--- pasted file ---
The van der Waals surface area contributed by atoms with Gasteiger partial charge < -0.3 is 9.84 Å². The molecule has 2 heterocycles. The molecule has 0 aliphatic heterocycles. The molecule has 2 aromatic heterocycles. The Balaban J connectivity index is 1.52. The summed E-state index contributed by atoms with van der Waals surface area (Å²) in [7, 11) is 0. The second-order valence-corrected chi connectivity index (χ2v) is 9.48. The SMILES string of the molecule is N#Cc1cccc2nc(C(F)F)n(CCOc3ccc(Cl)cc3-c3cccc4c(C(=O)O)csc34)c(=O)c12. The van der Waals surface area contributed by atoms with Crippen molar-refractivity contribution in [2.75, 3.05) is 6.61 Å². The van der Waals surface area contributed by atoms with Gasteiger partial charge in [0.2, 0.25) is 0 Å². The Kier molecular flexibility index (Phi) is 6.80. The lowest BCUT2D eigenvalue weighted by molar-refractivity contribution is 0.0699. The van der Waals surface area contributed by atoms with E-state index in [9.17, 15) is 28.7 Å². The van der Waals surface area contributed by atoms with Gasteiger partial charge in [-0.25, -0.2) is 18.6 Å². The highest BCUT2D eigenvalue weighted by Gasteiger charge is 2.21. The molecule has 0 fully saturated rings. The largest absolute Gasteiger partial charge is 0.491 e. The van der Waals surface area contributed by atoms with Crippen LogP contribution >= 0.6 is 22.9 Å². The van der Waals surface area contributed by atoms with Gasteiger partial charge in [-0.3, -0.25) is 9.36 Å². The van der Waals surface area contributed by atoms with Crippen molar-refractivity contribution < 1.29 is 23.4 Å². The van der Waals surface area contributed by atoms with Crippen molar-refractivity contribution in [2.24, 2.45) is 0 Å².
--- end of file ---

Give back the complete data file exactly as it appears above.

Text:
The van der Waals surface area contributed by atoms with Gasteiger partial charge < -0.3 is 9.84 Å². The molecule has 2 heterocycles. The molecule has 0 aliphatic heterocycles. The molecule has 2 aromatic heterocycles. The Balaban J connectivity index is 1.52. The summed E-state index contributed by atoms with van der Waals surface area (Å²) in [7, 11) is 0. The second-order valence-corrected chi connectivity index (χ2v) is 9.48. The SMILES string of the molecule is N#Cc1cccc2nc(C(F)F)n(CCOc3ccc(Cl)cc3-c3cccc4c(C(=O)O)csc34)c(=O)c12. The van der Waals surface area contributed by atoms with Crippen molar-refractivity contribution in [2.75, 3.05) is 6.61 Å². The van der Waals surface area contributed by atoms with Gasteiger partial charge in [0.2, 0.25) is 0 Å². The Kier molecular flexibility index (Phi) is 6.80. The lowest BCUT2D eigenvalue weighted by molar-refractivity contribution is 0.0699. The van der Waals surface area contributed by atoms with E-state index in [9.17, 15) is 28.7 Å². The van der Waals surface area contributed by atoms with Gasteiger partial charge in [-0.25, -0.2) is 18.6 Å². The highest BCUT2D eigenvalue weighted by Gasteiger charge is 2.21. The molecule has 0 fully saturated rings. The largest absolute Gasteiger partial charge is 0.491 e. The van der Waals surface area contributed by atoms with Crippen LogP contribution >= 0.6 is 22.9 Å². The van der Waals surface area contributed by atoms with Gasteiger partial charge in [-0.3, -0.25) is 9.36 Å². The van der Waals surface area contributed by atoms with Crippen molar-refractivity contribution < 1.29 is 23.4 Å². The van der Waals surface area contributed by atoms with Crippen molar-refractivity contribution in [2.24, 2.45) is 0 Å².